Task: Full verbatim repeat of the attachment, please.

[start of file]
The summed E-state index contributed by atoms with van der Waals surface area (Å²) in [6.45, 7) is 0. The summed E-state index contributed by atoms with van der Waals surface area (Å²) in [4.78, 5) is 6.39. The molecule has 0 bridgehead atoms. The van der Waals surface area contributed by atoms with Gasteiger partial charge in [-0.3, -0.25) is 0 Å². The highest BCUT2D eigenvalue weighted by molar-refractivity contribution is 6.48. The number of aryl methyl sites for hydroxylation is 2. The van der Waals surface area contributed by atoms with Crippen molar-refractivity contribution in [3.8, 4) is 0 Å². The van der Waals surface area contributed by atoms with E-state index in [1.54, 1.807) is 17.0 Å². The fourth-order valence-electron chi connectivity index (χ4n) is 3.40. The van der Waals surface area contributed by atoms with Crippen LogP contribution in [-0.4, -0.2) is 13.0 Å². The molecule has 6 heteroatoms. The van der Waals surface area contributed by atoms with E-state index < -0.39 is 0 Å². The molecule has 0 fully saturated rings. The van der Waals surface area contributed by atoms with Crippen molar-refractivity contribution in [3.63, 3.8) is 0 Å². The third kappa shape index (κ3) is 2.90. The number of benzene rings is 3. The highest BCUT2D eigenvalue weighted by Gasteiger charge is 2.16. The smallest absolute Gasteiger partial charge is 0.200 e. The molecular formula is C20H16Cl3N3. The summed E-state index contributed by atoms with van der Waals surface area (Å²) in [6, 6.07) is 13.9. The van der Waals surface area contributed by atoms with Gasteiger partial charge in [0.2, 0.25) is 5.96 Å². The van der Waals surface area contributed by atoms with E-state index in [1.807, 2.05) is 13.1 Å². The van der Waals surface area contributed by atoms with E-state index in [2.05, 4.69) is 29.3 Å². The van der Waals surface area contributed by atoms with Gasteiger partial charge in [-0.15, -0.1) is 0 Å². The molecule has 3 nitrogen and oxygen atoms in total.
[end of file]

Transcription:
The summed E-state index contributed by atoms with van der Waals surface area (Å²) in [6.45, 7) is 0. The summed E-state index contributed by atoms with van der Waals surface area (Å²) in [4.78, 5) is 6.39. The molecule has 0 bridgehead atoms. The van der Waals surface area contributed by atoms with Gasteiger partial charge in [-0.3, -0.25) is 0 Å². The highest BCUT2D eigenvalue weighted by molar-refractivity contribution is 6.48. The number of aryl methyl sites for hydroxylation is 2. The van der Waals surface area contributed by atoms with Crippen molar-refractivity contribution in [3.8, 4) is 0 Å². The van der Waals surface area contributed by atoms with E-state index in [1.54, 1.807) is 17.0 Å². The fourth-order valence-electron chi connectivity index (χ4n) is 3.40. The van der Waals surface area contributed by atoms with Crippen LogP contribution in [-0.4, -0.2) is 13.0 Å². The molecule has 6 heteroatoms. The van der Waals surface area contributed by atoms with E-state index < -0.39 is 0 Å². The molecule has 0 fully saturated rings. The van der Waals surface area contributed by atoms with Crippen molar-refractivity contribution in [3.63, 3.8) is 0 Å². The third kappa shape index (κ3) is 2.90. The number of benzene rings is 3. The highest BCUT2D eigenvalue weighted by Gasteiger charge is 2.16. The smallest absolute Gasteiger partial charge is 0.200 e. The molecular formula is C20H16Cl3N3. The summed E-state index contributed by atoms with van der Waals surface area (Å²) in [6, 6.07) is 13.9. The van der Waals surface area contributed by atoms with Gasteiger partial charge in [0.2, 0.25) is 5.96 Å². The van der Waals surface area contributed by atoms with E-state index in [1.807, 2.05) is 13.1 Å². The van der Waals surface area contributed by atoms with E-state index in [2.05, 4.69) is 29.3 Å². The van der Waals surface area contributed by atoms with Gasteiger partial charge in [-0.15, -0.1) is 0 Å². The molecule has 3 nitrogen and oxygen atoms in total.